Macao casinos’ $28-billion investment in integrated resorts is poised to change the city’s gaming business. Meanwhile, capacity additions (as we discussed previously in this series) should significantly increase the number of slot tables.
Three new resorts set to open in 2016—Las Vegas Sands’ (LVS) Parisian Macao, MGM Resorts’ MGM Cotai, and Wynn Resorts’ Wynn Palace (WYNN)—are expected to be allotted 250 new gaming tables apiece, which is similar to the number of tables granted to Melco Crown (MPEL) and Galaxy in 2015. Notably, the Vanguard Extended Market ETF (VXF) holds 0.45% in LVS.
These new tables would lead to a 12% growth. Growth in slot tables coupled with declining visitors will be a major concern for Macao casinos.
The new resorts will almost double the number of hotel rooms in the strip. The absence of VIPs has also freed up a lot of rooms.
Increasing hotel inventory makes sense only when resorts can fill these rooms. For the first seven months of 2016, the hotel occupancy rate stood at 79.8%—a 0.5 percentage-point year-over-year improvement.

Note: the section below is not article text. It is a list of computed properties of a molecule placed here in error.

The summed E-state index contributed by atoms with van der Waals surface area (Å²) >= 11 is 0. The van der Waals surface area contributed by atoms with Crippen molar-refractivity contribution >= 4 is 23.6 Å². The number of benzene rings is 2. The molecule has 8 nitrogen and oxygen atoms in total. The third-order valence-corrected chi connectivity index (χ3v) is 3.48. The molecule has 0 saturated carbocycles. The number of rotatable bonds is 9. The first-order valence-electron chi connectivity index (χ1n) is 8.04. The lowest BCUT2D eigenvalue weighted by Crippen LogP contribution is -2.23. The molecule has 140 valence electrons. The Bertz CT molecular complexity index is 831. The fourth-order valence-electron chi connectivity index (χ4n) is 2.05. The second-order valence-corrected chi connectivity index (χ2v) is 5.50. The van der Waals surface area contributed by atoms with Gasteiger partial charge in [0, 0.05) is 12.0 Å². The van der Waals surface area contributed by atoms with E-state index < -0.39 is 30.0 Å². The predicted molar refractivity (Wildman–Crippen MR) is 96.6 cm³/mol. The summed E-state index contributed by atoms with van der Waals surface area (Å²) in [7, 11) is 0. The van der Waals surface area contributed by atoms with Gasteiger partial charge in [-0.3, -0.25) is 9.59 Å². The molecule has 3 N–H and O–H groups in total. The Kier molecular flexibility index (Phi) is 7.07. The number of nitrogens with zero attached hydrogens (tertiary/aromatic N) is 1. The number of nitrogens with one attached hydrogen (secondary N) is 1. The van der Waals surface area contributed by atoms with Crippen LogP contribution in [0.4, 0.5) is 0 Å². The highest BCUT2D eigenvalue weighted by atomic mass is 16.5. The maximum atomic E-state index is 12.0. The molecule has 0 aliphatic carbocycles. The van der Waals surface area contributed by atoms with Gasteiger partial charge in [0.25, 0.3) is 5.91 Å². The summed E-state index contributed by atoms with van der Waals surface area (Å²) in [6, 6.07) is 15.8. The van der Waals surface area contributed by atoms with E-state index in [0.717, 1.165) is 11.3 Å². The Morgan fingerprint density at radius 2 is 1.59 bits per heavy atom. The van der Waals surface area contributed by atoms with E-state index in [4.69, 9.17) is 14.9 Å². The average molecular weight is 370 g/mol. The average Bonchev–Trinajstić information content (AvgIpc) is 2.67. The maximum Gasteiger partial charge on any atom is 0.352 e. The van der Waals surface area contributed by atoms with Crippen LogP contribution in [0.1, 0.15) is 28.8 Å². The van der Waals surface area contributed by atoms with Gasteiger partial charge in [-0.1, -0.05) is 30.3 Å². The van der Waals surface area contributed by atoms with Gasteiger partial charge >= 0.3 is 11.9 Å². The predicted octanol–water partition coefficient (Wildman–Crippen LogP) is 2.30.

However, it’s still too soon to call it a recovery, particularly while the average length of stay continues to decline.
Declines in room rates
Increased supply has led to low room rates. According to Wells Fargo, room rates have declined by 18% as compared to 2015.
Clearly, Macao needs to see a significant increase in visitors. However, Union Gaming Research thinks that the Macao government will not allow unlimited growth in visitations.
Now let’s discuss the role of the Chinese economy in the Macao casino industry.